shrive


shrive

shrive [shrahyv] ExamplesWord Origin See more synonyms for shrive on Thesaurus.com verb (used with object), shrove or shrived, shriv·en or shrived, shriv·ing.

  1. to impose penance on (a sinner).
  2. to grant absolution to (a penitent).
  3. to hear the confession of (a person).

verb (used without object), shrove or shrived, shriv·en or shrived, shriv·ing. Archaic.

  1. to hear confessions.
  2. to go to or make confession; confess one’s sins, as to a priest.

Origin of shrive before 900; Middle English shriven, schrifen, Old English scrīfan to prescribe, cognate with German schreiben to write ≪ Latin scrībere; see scribe1 Related formsun·shrived, adjective Related Words for shrive purge, acquit, pardon, absolve, repent, forgive, atone, free Examples from the Web for shrive Historical Examples of shrive

  • Shrive me for obeying the Bishop, and bringing doom upon the heretics!

    One Snowy Night

    Emily Sarah Holt

  • Did ever “Father Confessor” have so sweet and so wilful a sinner to shrive!

    The Jessica Letters: An Editor’s Romance

    Paul Elmer More

  • Yet if Father Bastian refused to shrive me, what should come of me?

    All’s Well

    Emily Sarah Holt

  • Confess, dear sinner; I will shrive you and grant absolution for the past, whatever it may be.

    Moods

    Louisa May Alcott

  • Who will shrive these poor fellows, then, if you have turned your back upon them?

    Robin Hood

    Paul Creswick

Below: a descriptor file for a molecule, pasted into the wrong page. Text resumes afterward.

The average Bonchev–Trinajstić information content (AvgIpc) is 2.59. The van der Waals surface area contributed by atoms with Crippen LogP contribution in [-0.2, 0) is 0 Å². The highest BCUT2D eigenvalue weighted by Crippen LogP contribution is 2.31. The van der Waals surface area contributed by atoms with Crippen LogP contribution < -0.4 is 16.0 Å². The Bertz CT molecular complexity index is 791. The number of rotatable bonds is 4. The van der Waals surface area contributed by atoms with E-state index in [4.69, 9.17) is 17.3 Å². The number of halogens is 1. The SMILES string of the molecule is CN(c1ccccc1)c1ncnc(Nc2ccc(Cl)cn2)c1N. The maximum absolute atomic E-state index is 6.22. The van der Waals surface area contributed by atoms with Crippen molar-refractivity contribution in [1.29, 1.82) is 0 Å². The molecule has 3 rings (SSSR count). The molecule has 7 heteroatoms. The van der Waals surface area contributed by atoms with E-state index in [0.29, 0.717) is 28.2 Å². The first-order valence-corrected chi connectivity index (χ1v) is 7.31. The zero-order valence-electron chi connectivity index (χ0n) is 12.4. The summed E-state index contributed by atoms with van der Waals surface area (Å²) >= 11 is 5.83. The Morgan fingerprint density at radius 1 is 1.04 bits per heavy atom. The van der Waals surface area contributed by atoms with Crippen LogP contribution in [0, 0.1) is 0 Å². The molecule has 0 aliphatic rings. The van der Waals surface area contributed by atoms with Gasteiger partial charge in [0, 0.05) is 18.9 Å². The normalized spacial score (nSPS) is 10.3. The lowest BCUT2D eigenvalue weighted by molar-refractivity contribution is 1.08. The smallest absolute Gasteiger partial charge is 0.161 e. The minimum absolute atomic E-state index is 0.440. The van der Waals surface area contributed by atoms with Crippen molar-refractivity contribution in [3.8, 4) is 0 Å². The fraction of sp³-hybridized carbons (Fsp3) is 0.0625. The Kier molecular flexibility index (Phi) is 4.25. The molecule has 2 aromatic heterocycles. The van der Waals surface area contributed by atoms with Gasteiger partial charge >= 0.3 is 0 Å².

• British Dictionary definitions for shrive shrive verb shrives, shriving, shrove, shrived, shriven (ˈʃrɪvən) or shrived mainly RC Church

    1. to hear the confession of (a penitent)
    2. (tr) to impose a penance upon (a penitent) and grant him sacramental absolution
    3. (intr) to confess one’s sins to a priest in order to obtain sacramental forgiveness

    Derived Formsshriver, nounWord Origin for shrive Old English scrīfan, from Latin scrībere to write Word Origin and History for shrive v.

    Old English scrifan “assign, prescribe, ordain, decree; impose penance, hear confession; have regard for, care for,” apparently originally “to write” (strong, past tense scraf, past participle scrifen), from West Germanic *skriban (cf. Old Saxon scriban, Old Frisian skriva “write; impose penance;” Old Dutch scrivan, Dutch schrijven, German schreiben “to write, draw, paint;” Danish skrifte “confess”), an early borrowing from Latin scribere “to write” (see script (n.)), which in Old English and Scandinavian developed further to “confess, hear confession.”

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